Interest from foreign language learners was limited prior to World War II, and instruction for non-heritage speakers was established more slowly. One 1934 survey found only eight universities in the United States offering Japanese language education, mostly supported by only one instructor per university; it further estimated that only thirteen American professors possessed sufficient fluency in the Japanese language to use it in conducting research. As late as 1940, there were only 65 non-Japanese Americans who were able to read, write and understand the language. Even among nisei graduates of the community Japanese schools, true fluency was rare: a 1941 Military Intelligence Service survey of 3,700 nisei found that 3 percent could potentially become competent after extensive training, 4 percent were "proficient" but still required additional instruction, and just 3 percent were qualified for linguistic work in Japanese. Due to this shortage, the military's need for personnel competent in Japanese even before the US entry into World War II drove the MIS to establish its own specialized school aimed at training specialists to serve as interpreters, interrogators, and translators, the Military Intelligence Service Language School; initially based at the Presidio of San Francisco, it was later moved to Minnesota, first Camp Savage, and then later Fort Snelling. Most of the 6,000 graduates were Japanese American.
At the same time, Japanese language schools on the West Coast aimed at heritage speakers were shut down due to the Japanese American internment. Japanese school instructors and principals were among those detained by the FBI after Pearl Harbor, so many schools had already closed by the time "evacuation" orders were issued in the spring of 1942. Even in Hawaii, which was not affected by Executive Order 9066 but was instead placed under martial law, authorities forced Japanese community schools to dissolve and liquidate their assets; however, after the war, the schools were revived with the support of issei, nisei, and non-Japanese community members. Enrollment in such schools declined compared to the pre-war period; for example, the Moiliili Language School in Honolulu, which with over 1,000 students in 1938 was the largest Japanese-language school in Hawaii, had only 85 students as of 2002[update].
Post-World War II
The first program aimed at training secondary school Japanese language teachers was established at the University of Hawaii under the provisions of the National Defense Act of 1958; it initially admitted 20 students. Enrollment in Japanese language courses in US high schools had the fastest growth rate out of all languages during the 1980s, the time of the Japanese asset bubble. During the 1990s, The College Board, a United States standardized testing agency, began to offer an SAT Subject Test in Japanese and conducted the first sitting of the Japanese Advanced Placement exam in May 2007; these examinations enable high school students to obtain college credit for their prior study of the Japanese language. However, unlike Chinese, which continued to grow in the early 2000s, the popularity of Japanese declined sharply, with thousands of students dropping the language. According to a survey by the Center for Applied Linguistics, the teaching of Japanese declined at both the primary and secondary levels between 2006 and 2009.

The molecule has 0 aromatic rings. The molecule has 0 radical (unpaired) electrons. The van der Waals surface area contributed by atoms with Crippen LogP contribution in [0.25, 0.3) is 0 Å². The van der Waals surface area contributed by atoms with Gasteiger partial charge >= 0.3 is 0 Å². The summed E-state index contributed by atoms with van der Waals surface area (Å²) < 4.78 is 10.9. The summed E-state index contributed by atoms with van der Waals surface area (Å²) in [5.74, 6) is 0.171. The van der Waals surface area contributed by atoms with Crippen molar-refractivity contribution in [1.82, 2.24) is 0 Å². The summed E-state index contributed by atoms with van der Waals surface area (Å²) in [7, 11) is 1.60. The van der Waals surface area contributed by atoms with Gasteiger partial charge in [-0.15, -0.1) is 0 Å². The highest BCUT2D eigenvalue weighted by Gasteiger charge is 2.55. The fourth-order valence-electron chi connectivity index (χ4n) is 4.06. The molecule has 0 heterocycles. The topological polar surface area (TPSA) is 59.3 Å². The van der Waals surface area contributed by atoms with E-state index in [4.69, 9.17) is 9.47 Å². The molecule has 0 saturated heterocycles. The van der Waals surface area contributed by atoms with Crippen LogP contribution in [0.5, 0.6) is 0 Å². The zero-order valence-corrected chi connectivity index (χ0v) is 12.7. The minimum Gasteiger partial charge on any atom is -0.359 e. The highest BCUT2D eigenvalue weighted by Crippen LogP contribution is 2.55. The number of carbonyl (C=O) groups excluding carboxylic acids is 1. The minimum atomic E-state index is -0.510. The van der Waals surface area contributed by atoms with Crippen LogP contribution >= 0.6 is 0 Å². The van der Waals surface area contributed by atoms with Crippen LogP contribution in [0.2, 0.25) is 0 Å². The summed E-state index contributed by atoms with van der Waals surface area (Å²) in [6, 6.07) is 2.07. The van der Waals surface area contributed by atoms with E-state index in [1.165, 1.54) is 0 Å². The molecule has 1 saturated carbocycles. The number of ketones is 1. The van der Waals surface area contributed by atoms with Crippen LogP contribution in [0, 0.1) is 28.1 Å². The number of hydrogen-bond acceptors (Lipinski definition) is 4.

Japanese-language education aimed at native speakers began later, as the rise of the economy of Japan resulted in increasing numbers of companies sending employees and their families to the United States for short-term assignments. As of 2010[update], the Japanese Ministry of Education, Culture, Sports, Science and Technology officially recognized four Japanese nihonjin gakkō day schools in the United States, in Guam, the Chicago metropolitan area, and the New York City metropolitan area. Several other day/boarding schools are classified as Shiritsu zaigai kyōiku shisetsu (私立在外教育施設) or overseas branches of Japanese private schools; as of 2010 there were three such schools in the U.S. In addition, as of 2010 there were 79 weekend/supplementary schools; in 2006 29 of them were supplied with at least one teacher by the Japanese government.